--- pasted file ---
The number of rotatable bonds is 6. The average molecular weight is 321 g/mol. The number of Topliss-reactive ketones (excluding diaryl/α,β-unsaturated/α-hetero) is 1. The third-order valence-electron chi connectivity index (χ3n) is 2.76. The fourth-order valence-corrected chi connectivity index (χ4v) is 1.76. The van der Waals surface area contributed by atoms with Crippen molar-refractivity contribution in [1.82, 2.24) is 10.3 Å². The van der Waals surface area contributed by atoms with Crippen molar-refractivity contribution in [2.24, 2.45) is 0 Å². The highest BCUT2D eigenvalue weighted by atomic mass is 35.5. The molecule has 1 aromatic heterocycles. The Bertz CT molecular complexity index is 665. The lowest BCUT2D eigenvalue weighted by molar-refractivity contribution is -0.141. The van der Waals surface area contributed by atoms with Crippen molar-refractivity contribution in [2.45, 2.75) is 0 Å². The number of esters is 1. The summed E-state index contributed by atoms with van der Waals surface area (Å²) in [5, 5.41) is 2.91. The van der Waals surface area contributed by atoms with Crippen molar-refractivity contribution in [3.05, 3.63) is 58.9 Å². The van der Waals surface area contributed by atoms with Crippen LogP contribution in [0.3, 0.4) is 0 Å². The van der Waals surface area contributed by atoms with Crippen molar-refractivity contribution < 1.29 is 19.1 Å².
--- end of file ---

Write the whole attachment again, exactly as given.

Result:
The number of rotatable bonds is 6. The average molecular weight is 321 g/mol. The number of Topliss-reactive ketones (excluding diaryl/α,β-unsaturated/α-hetero) is 1. The third-order valence-electron chi connectivity index (χ3n) is 2.76. The fourth-order valence-corrected chi connectivity index (χ4v) is 1.76. The van der Waals surface area contributed by atoms with Crippen molar-refractivity contribution in [1.82, 2.24) is 10.3 Å². The van der Waals surface area contributed by atoms with Crippen molar-refractivity contribution in [2.24, 2.45) is 0 Å². The highest BCUT2D eigenvalue weighted by atomic mass is 35.5. The molecule has 1 aromatic heterocycles. The Bertz CT molecular complexity index is 665. The lowest BCUT2D eigenvalue weighted by molar-refractivity contribution is -0.141. The van der Waals surface area contributed by atoms with Crippen molar-refractivity contribution in [2.45, 2.75) is 0 Å². The number of esters is 1. The summed E-state index contributed by atoms with van der Waals surface area (Å²) in [5, 5.41) is 2.91. The van der Waals surface area contributed by atoms with Crippen molar-refractivity contribution in [3.05, 3.63) is 58.9 Å². The van der Waals surface area contributed by atoms with Crippen LogP contribution in [0.3, 0.4) is 0 Å². The van der Waals surface area contributed by atoms with Crippen molar-refractivity contribution < 1.29 is 19.1 Å².